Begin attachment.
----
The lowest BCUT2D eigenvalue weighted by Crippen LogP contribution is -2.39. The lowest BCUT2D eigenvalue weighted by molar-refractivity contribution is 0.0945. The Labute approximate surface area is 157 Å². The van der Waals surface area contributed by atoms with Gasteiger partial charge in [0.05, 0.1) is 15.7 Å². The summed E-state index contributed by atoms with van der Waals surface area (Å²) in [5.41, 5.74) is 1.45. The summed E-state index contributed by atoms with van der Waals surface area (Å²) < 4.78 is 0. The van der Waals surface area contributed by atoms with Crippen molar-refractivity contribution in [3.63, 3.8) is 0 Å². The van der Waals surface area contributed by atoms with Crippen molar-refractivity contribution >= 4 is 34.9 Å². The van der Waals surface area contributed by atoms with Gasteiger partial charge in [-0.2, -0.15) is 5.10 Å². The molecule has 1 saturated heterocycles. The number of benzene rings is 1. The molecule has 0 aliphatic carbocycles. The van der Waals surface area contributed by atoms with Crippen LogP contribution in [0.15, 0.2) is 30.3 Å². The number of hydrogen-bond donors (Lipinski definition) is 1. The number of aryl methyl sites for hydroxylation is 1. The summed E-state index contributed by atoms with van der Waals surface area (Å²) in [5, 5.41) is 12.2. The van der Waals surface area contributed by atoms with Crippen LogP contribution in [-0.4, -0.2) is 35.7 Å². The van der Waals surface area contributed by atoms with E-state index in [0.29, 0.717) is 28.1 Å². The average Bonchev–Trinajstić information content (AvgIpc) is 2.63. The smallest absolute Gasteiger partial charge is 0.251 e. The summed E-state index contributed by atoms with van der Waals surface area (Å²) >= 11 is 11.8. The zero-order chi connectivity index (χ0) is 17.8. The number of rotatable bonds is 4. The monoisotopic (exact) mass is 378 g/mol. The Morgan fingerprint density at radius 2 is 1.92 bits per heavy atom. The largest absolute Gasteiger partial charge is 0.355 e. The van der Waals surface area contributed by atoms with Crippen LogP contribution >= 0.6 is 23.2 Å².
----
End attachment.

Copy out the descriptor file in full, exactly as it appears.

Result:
The lowest BCUT2D eigenvalue weighted by Crippen LogP contribution is -2.39. The lowest BCUT2D eigenvalue weighted by molar-refractivity contribution is 0.0945. The Labute approximate surface area is 157 Å². The van der Waals surface area contributed by atoms with Gasteiger partial charge in [0.05, 0.1) is 15.7 Å². The summed E-state index contributed by atoms with van der Waals surface area (Å²) in [5.41, 5.74) is 1.45. The summed E-state index contributed by atoms with van der Waals surface area (Å²) < 4.78 is 0. The van der Waals surface area contributed by atoms with Crippen molar-refractivity contribution in [3.63, 3.8) is 0 Å². The van der Waals surface area contributed by atoms with Crippen molar-refractivity contribution >= 4 is 34.9 Å². The van der Waals surface area contributed by atoms with Gasteiger partial charge in [-0.2, -0.15) is 5.10 Å². The molecule has 1 saturated heterocycles. The number of benzene rings is 1. The molecule has 0 aliphatic carbocycles. The van der Waals surface area contributed by atoms with Crippen LogP contribution in [0.15, 0.2) is 30.3 Å². The number of hydrogen-bond donors (Lipinski definition) is 1. The number of aryl methyl sites for hydroxylation is 1. The summed E-state index contributed by atoms with van der Waals surface area (Å²) in [5, 5.41) is 12.2. The van der Waals surface area contributed by atoms with Crippen LogP contribution in [-0.4, -0.2) is 35.7 Å². The van der Waals surface area contributed by atoms with E-state index in [0.29, 0.717) is 28.1 Å². The average Bonchev–Trinajstić information content (AvgIpc) is 2.63. The smallest absolute Gasteiger partial charge is 0.251 e. The summed E-state index contributed by atoms with van der Waals surface area (Å²) >= 11 is 11.8. The zero-order chi connectivity index (χ0) is 17.8. The number of rotatable bonds is 4. The monoisotopic (exact) mass is 378 g/mol. The Morgan fingerprint density at radius 2 is 1.92 bits per heavy atom. The largest absolute Gasteiger partial charge is 0.355 e. The van der Waals surface area contributed by atoms with Crippen LogP contribution >= 0.6 is 23.2 Å².